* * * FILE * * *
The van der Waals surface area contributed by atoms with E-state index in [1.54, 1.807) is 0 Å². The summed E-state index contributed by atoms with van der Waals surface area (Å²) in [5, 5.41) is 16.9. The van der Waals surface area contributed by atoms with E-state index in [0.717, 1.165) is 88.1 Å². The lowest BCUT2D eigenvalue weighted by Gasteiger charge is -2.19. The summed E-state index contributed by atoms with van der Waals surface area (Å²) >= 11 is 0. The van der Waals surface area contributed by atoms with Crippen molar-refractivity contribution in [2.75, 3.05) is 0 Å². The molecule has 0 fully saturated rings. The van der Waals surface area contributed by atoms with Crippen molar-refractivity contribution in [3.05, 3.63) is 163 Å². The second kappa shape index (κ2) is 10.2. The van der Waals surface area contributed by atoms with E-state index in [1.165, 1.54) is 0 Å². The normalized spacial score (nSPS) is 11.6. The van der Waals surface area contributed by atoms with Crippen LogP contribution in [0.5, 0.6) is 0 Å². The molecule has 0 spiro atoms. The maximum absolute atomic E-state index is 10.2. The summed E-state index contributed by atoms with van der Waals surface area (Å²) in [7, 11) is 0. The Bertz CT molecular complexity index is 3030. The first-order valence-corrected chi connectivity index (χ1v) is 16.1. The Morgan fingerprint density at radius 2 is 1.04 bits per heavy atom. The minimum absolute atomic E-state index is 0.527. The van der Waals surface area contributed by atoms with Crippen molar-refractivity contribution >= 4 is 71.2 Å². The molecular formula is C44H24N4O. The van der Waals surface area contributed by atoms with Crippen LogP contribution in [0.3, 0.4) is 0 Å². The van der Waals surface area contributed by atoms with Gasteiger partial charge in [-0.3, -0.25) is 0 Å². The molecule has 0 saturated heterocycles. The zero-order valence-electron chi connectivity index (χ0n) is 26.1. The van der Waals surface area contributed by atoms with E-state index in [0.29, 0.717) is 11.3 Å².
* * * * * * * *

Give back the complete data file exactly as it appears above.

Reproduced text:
The van der Waals surface area contributed by atoms with E-state index in [1.54, 1.807) is 0 Å². The summed E-state index contributed by atoms with van der Waals surface area (Å²) in [5, 5.41) is 16.9. The van der Waals surface area contributed by atoms with E-state index in [0.717, 1.165) is 88.1 Å². The lowest BCUT2D eigenvalue weighted by Gasteiger charge is -2.19. The summed E-state index contributed by atoms with van der Waals surface area (Å²) >= 11 is 0. The van der Waals surface area contributed by atoms with Crippen molar-refractivity contribution in [2.75, 3.05) is 0 Å². The molecule has 0 fully saturated rings. The van der Waals surface area contributed by atoms with Crippen molar-refractivity contribution in [3.05, 3.63) is 163 Å². The second kappa shape index (κ2) is 10.2. The van der Waals surface area contributed by atoms with E-state index in [1.165, 1.54) is 0 Å². The normalized spacial score (nSPS) is 11.6. The van der Waals surface area contributed by atoms with Crippen LogP contribution in [0.5, 0.6) is 0 Å². The molecule has 0 spiro atoms. The maximum absolute atomic E-state index is 10.2. The summed E-state index contributed by atoms with van der Waals surface area (Å²) in [7, 11) is 0. The Bertz CT molecular complexity index is 3030. The first-order valence-corrected chi connectivity index (χ1v) is 16.1. The Morgan fingerprint density at radius 2 is 1.04 bits per heavy atom. The minimum absolute atomic E-state index is 0.527. The van der Waals surface area contributed by atoms with Crippen molar-refractivity contribution >= 4 is 71.2 Å². The molecular formula is C44H24N4O. The van der Waals surface area contributed by atoms with Crippen LogP contribution in [0.3, 0.4) is 0 Å². The van der Waals surface area contributed by atoms with Gasteiger partial charge in [-0.3, -0.25) is 0 Å². The molecule has 0 saturated heterocycles. The zero-order valence-electron chi connectivity index (χ0n) is 26.1. The van der Waals surface area contributed by atoms with E-state index in [0.29, 0.717) is 11.3 Å².